But after nearly three weeks, the focus of my notes had shifted. More and more entries talked about food. Not what I had eaten that day, but what I was going to eat when I got back to civilization. All the stuff we couldn't carry on a long backpack trip -- everything from steak and a baked potato with butter and sour cream to a tall, cold glass of milk. My list was growing quite long.
This dusty, warm afternoon on the twentieth day we waited at a trail junction for two friends-of-friends who were hiking in with our resupply package that would get us through the final five days of our trip on the John Muir Trail.
We were hungry. And they were late.
As dusk settled, they finally (thankfully!) showed up. Relieved, we divvied up the supplies and stuffed them into our backpacks. Getting ready to strap on our packs, they surprised us with candy bars -- a rare treat that wasn't part of our menu. A Snickers bar had never tasted so good.
That was my introduction to what thru-hikers call "trail magic."
Simply put, trail magic is an unexpected act of kindness.
A Trail Magic Tradition
Three years ago a small group of friends started our own trail magic tradition. We planned a backpacking trip that would take us deep into the Sierra Nevada mountains, along the John Muir Trail and the Pacific Crest Trail. We carried with us carne asada, fresh avocados, cheese, salsa, corn tortillas and cerveza.
It was hard work. The extra weight made the climb from the east more difficult. But our goal was simple: hand out tacos and a cold beverage to any hungry thru-hikers who wanted one. And thus, the annual #MuirTaco Adventure was born.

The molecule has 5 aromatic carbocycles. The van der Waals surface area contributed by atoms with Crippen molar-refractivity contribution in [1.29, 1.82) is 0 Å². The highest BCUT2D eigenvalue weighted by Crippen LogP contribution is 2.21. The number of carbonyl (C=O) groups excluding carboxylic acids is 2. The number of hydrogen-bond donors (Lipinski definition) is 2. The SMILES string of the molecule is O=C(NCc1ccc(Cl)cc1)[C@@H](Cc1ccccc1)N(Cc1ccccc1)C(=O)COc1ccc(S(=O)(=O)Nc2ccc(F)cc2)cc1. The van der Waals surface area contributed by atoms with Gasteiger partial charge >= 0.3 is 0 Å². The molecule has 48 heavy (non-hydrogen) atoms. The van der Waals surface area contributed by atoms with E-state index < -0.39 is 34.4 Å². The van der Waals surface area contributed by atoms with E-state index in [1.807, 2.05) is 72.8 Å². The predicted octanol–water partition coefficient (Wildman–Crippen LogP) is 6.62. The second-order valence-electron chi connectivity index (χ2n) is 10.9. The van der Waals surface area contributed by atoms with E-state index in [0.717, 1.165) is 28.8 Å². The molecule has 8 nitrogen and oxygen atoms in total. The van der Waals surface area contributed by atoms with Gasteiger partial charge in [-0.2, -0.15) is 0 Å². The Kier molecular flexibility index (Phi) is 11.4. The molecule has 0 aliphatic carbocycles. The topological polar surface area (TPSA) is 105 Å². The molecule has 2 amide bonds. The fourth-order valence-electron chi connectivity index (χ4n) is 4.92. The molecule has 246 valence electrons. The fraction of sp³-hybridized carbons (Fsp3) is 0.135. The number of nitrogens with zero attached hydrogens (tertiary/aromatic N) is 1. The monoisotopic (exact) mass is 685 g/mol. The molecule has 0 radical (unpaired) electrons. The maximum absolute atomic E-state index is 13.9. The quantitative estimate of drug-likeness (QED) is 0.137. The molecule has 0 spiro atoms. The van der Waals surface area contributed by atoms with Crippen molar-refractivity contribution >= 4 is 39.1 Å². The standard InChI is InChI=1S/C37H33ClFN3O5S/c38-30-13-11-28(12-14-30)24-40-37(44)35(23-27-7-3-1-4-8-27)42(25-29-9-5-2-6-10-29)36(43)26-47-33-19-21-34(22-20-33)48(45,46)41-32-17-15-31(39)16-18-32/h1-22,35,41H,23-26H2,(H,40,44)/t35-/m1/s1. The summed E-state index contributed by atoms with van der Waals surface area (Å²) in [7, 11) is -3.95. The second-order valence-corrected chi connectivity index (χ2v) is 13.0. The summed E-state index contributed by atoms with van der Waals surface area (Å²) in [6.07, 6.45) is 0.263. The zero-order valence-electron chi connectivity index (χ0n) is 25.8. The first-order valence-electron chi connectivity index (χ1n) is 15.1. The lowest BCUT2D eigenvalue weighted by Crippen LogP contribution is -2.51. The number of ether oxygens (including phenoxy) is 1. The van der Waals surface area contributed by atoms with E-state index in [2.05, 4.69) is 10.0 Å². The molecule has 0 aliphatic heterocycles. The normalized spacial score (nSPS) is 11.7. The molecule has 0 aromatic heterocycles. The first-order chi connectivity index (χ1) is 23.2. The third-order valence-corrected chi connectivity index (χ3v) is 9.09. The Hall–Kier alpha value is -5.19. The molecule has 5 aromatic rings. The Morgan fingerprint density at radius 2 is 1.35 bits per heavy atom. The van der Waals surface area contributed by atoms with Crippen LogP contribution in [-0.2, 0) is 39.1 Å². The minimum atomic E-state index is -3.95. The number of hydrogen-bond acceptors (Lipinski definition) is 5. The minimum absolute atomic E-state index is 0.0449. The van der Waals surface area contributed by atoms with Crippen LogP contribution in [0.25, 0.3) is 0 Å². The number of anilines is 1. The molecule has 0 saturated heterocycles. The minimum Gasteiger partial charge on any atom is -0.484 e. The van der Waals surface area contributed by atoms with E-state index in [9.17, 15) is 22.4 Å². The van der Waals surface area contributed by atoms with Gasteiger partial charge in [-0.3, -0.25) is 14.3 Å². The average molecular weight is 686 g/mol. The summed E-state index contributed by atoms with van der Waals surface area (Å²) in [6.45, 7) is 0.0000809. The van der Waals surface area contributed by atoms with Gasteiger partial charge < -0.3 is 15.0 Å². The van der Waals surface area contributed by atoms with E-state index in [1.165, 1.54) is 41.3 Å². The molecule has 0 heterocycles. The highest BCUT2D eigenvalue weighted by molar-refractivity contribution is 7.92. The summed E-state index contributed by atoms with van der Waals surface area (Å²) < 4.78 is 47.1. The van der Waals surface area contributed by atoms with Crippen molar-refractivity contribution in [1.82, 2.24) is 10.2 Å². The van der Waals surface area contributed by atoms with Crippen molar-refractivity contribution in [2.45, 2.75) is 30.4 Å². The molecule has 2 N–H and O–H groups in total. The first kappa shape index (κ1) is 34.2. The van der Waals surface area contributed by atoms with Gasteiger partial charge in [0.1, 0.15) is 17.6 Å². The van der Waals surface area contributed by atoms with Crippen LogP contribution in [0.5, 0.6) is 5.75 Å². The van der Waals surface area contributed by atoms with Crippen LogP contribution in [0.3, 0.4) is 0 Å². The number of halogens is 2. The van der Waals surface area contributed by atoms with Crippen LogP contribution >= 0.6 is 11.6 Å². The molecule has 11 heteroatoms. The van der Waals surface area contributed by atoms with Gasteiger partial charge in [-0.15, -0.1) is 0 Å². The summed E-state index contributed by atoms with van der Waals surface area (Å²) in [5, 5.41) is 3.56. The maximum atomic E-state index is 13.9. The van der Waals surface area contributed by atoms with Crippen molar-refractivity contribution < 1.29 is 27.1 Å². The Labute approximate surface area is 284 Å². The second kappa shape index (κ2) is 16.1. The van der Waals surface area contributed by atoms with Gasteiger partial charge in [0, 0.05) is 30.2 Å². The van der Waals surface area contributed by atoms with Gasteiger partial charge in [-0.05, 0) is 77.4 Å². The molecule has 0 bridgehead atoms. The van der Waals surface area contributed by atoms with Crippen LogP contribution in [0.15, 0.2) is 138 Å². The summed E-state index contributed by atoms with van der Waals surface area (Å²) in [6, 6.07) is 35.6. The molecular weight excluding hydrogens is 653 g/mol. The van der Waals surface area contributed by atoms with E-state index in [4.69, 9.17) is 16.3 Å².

The payback? The sheer joy delivered to hiker after hiker who could not believe their good fortune. Priceless.
Trail Magic: Getting it Right
Trail magic can take many forms. It can include providing a meal, a bed to sleep in, or giving a hiker a ride to town. And trail magic is not without its detractors. Some have suggested that thru-hikers on the Appalachian Trail have grown to rely on trail magic and are not self-sufficient -- an unwise and dangerous risk for any hiker.
Here are four rules for keeping the magic alive:
1. Do not leave food caches. Not only is this strictly against the rules in most wilderness areas and parks, but it can create a hazard to wildlife.
2. Leave No Trace. Pack it in; pack it out.
3. Be gracious. This applies to both the trail angels and the lucky recipients.
4. Keep it a surprise. If it becomes expected, the magic is lost.
*All photos courtesy Jeff Hester
What is your trail magic tradition?